Transmission Parking Pawl

► What is a parking pawl?

► How does a parking pawl work?

► Symptoms of a worn or broken parking pawl

► Parked on an incline and shifter stuck in Park

► Parking pawl repair information and cost

Get A Transmission Quote

Your content goes here. Edit or remove this text inline or in the module Content settings. You can also style every aspect of this content in the module Design settings and even apply custom CSS to this text in the module Advanced settings.

What is a Parking Pawl?

In this article we will discuss a device used in automatic transmissions (called a parking pawl) to lock the transmission’s output shaft (and wheels) from rotating when the shifter lever is placed in the Park “P” position.

A transmission parking pawl is a metal pawl (or pin) that engages a notched ring that is  attached to the transmission’s output shaft when the transmission shifter lever is placed in the “P” Park position.  When the parking pawl is engaged it restricts the transmission’s output shaft (and drive wheels) from turning in either direction.


DID YOU KNOW?  Contrary to common thinking, the primary purpose of the transmission’s “Park” position (and parking pawl) is to keep the engine’s power from reaching the drive wheels when the engine is running, not to stop the vehicle from rolling when parked – this is the job of the e-brake.

How does a parking pawl work? 

The parking pawl works by engaging a metal pin “pawl” into one of the notches of a metal ring that is attached to the transmission’s output shaft when the shifter level is placed in the Park position.  When the pin is in this position, the output shaft is prohibited from turning, which in turn prohibits the drive wheels from turning.  Moving the shifter out of Park disengages the pin, which frees the output shaft and drive wheels to turn freely.

Note: Relying solely on the transmission’s “P” Park position and the parking pawl to keep the vehicle from rolling when parked places undue stress on the pawl and other driveline components, which can cause excessive wearing of the pawl and lead to premature failure.

Symptoms of a worn or broken parking pawl

If your vehicle rolls forward or backward more than an inch or so after placing the shifter lever into “P” Park, the parking pawl may be badly worn.  If your vehicle rolls more than a couple of inches, or rolls freely, after placing the shifter into Park, the parking pawl may be broken.

Note: In a rear wheel drive vehicle, a worn-out universal joint (U-joint) also causes excessive roll after the shifter is placed in the “P” Park position.  In fact, a worn out U-joint is much more common than a worn or broken parking pawl.  Therefore, you must rule out the universal joint as the cause of excessive roll before replacing a parking pawl.  The cost to replace a U-joint is less than $50.  The cost to replace a parking pawl is at least $500 (and can be much higher) unless you do-it-yourself.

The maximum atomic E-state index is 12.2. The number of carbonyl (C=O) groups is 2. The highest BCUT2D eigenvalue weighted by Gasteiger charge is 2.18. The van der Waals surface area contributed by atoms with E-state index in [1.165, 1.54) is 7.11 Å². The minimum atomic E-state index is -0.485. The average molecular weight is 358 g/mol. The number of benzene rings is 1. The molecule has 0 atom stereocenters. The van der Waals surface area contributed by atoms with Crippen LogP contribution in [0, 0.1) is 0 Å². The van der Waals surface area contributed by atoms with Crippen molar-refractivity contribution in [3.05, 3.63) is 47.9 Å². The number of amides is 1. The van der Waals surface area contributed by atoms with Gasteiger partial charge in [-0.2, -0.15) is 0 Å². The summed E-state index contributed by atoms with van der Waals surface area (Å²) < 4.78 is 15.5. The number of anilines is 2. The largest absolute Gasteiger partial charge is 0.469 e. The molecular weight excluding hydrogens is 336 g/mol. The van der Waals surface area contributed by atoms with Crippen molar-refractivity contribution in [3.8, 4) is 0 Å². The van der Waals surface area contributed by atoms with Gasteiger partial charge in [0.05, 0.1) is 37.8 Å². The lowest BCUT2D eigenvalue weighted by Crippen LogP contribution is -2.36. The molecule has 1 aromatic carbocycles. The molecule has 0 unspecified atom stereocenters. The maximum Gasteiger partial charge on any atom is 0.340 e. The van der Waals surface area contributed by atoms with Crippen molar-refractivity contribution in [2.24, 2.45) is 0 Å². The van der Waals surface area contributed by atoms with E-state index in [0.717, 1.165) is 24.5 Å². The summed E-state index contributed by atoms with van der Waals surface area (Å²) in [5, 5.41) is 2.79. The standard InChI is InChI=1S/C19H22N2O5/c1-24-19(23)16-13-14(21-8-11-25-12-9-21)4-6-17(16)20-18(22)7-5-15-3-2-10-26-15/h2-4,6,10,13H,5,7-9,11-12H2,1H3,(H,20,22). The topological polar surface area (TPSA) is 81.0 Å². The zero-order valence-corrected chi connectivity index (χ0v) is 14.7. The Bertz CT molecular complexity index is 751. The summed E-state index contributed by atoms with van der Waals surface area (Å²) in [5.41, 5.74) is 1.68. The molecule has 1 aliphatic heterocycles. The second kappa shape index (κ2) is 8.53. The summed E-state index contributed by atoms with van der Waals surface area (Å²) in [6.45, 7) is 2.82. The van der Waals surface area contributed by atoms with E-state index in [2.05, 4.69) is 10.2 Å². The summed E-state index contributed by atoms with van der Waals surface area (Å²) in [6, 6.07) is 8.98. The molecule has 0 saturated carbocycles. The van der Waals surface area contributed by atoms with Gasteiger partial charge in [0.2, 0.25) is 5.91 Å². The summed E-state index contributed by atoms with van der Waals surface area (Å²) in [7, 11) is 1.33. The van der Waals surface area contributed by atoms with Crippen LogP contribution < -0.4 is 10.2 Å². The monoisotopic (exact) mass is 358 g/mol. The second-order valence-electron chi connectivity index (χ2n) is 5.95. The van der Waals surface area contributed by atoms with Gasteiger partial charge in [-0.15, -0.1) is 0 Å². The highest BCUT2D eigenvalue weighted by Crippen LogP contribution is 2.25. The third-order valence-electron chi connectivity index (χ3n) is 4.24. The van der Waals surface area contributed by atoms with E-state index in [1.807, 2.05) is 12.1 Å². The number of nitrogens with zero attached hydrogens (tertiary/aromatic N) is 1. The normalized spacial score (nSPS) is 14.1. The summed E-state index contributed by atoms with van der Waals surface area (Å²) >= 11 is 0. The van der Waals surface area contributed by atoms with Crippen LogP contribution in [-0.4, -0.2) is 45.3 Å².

Parking on an incline 

When parking on an incline, undue stress is placed on the parking pawl unless the e-brake is set BEFORE the shifter lever is moved to Park.  If the shifter lever is placed in Park before setting the e-brake then the weight of the vehicle will rest on the parking pawl, not the e-brake.  Overtime, when the parking pawl is used in this way, it becomes worn and weak – leading to premature failure.

If the parking pawl fails while the vehicle is parked and unattended, it is free to roll as gravity dictates.  This is why you should always set the e-brake before shifting into Park when parking the vehicle, especially when parking on an incline.

Shifter lever stuck in “P” Park 

Parking on an incline without first setting your emergency brake before shifting into Park can cause the shifter lever to become stuck in the Park position.  This is due to the weight of the vehicle being placed on the pawl instead of the e-brake.  With the parking pawl holding the weight of the vehicle, it becomes lodged in the slot of the metal ring.  In order to free the shifter lever, you’ll need push the vehicle slightly uphill to take the weight off the parking pawl.  For this to work, once the vehicle is pushed uphill an inch or two, the brakes (or emergency brake) must be set quickly before the vehicle rolls back into the same position.

 

If you are NOT parked on an incline and your shifter lever is stuck in “P” Park, the problem may be a faulty brake light switch, shift interlock solenoid, ignition switch or an open electrical circuit in the shift interlock system.  For information on these components and procedures for releasing a stuck shifter click here: How to release a shifter that is stuck in Park.
Replacing a worn or broken parking pawl

Replacing a worn or broken parking pawl involves removing the transmission (or transaxle if your vehicle is front wheel drive) from the vehicle in order to access the pawl and replace it.  Replacing the parking pawl once the transmission is removed from the vehicle and the transmission case is opened is not difficult.  Removing and replacing the transmission is the most difficulty and costly part of the repair.